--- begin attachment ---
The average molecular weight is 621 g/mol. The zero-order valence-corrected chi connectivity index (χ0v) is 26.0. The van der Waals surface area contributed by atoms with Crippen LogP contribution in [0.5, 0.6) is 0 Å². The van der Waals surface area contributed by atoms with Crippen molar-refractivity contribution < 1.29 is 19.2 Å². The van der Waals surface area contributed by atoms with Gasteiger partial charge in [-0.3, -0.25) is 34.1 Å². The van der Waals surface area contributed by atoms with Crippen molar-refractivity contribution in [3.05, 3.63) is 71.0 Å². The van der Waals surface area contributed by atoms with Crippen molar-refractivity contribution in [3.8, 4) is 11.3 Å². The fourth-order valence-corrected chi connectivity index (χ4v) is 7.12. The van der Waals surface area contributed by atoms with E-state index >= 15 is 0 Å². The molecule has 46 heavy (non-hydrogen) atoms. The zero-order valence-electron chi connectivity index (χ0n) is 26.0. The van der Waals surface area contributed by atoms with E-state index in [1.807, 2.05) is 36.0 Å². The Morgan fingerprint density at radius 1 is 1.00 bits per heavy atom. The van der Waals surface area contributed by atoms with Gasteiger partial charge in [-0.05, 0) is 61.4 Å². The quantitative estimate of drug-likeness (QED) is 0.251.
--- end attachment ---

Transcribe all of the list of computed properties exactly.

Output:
The average molecular weight is 621 g/mol. The zero-order valence-corrected chi connectivity index (χ0v) is 26.0. The van der Waals surface area contributed by atoms with Crippen LogP contribution in [0.5, 0.6) is 0 Å². The van der Waals surface area contributed by atoms with Crippen molar-refractivity contribution < 1.29 is 19.2 Å². The van der Waals surface area contributed by atoms with Gasteiger partial charge in [-0.3, -0.25) is 34.1 Å². The van der Waals surface area contributed by atoms with Crippen molar-refractivity contribution in [3.05, 3.63) is 71.0 Å². The van der Waals surface area contributed by atoms with Crippen molar-refractivity contribution in [3.8, 4) is 11.3 Å². The fourth-order valence-corrected chi connectivity index (χ4v) is 7.12. The van der Waals surface area contributed by atoms with E-state index >= 15 is 0 Å². The molecule has 46 heavy (non-hydrogen) atoms. The zero-order valence-electron chi connectivity index (χ0n) is 26.0. The van der Waals surface area contributed by atoms with E-state index in [1.807, 2.05) is 36.0 Å². The Morgan fingerprint density at radius 1 is 1.00 bits per heavy atom. The van der Waals surface area contributed by atoms with Gasteiger partial charge in [-0.05, 0) is 61.4 Å². The quantitative estimate of drug-likeness (QED) is 0.251.